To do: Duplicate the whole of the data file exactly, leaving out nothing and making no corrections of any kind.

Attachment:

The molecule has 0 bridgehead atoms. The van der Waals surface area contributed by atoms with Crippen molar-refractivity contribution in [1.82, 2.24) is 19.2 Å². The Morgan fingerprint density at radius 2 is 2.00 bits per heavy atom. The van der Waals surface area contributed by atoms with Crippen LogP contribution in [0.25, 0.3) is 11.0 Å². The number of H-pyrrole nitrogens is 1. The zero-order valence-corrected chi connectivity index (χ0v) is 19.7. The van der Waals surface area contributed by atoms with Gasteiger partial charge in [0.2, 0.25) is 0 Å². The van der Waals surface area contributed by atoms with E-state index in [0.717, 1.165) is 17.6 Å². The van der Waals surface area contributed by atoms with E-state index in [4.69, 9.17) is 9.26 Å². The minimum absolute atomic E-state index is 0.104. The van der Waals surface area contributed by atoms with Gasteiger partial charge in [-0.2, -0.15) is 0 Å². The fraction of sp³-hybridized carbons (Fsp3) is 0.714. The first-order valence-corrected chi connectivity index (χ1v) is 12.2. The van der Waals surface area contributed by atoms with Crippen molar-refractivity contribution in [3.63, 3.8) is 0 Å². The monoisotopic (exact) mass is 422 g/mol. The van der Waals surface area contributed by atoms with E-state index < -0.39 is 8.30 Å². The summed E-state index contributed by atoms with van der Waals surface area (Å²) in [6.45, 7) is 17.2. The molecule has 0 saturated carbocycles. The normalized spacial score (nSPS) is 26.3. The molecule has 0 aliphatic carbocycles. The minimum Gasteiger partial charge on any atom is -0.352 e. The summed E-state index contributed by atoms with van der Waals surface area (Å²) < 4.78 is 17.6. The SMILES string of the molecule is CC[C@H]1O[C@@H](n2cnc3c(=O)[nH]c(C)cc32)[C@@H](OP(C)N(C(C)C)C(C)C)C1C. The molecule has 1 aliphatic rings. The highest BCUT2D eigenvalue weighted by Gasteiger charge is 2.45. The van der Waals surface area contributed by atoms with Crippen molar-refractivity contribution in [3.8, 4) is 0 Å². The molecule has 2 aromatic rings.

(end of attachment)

The molecule has 0 bridgehead atoms. The van der Waals surface area contributed by atoms with Crippen molar-refractivity contribution in [1.82, 2.24) is 19.2 Å². The Morgan fingerprint density at radius 2 is 2.00 bits per heavy atom. The van der Waals surface area contributed by atoms with Crippen LogP contribution in [0.25, 0.3) is 11.0 Å². The number of H-pyrrole nitrogens is 1. The zero-order valence-corrected chi connectivity index (χ0v) is 19.7. The van der Waals surface area contributed by atoms with Gasteiger partial charge in [0.2, 0.25) is 0 Å². The van der Waals surface area contributed by atoms with E-state index in [0.717, 1.165) is 17.6 Å². The van der Waals surface area contributed by atoms with E-state index in [4.69, 9.17) is 9.26 Å². The minimum absolute atomic E-state index is 0.104. The van der Waals surface area contributed by atoms with Gasteiger partial charge in [-0.2, -0.15) is 0 Å². The fraction of sp³-hybridized carbons (Fsp3) is 0.714. The first-order valence-corrected chi connectivity index (χ1v) is 12.2. The van der Waals surface area contributed by atoms with Crippen molar-refractivity contribution in [3.63, 3.8) is 0 Å². The monoisotopic (exact) mass is 422 g/mol. The van der Waals surface area contributed by atoms with E-state index < -0.39 is 8.30 Å². The summed E-state index contributed by atoms with van der Waals surface area (Å²) in [6.45, 7) is 17.2. The molecule has 0 saturated carbocycles. The normalized spacial score (nSPS) is 26.3. The molecule has 0 aliphatic carbocycles. The minimum Gasteiger partial charge on any atom is -0.352 e. The summed E-state index contributed by atoms with van der Waals surface area (Å²) < 4.78 is 17.6. The SMILES string of the molecule is CC[C@H]1O[C@@H](n2cnc3c(=O)[nH]c(C)cc32)[C@@H](OP(C)N(C(C)C)C(C)C)C1C. The molecule has 1 aliphatic rings. The highest BCUT2D eigenvalue weighted by Gasteiger charge is 2.45. The van der Waals surface area contributed by atoms with Crippen molar-refractivity contribution in [3.8, 4) is 0 Å². The molecule has 2 aromatic rings.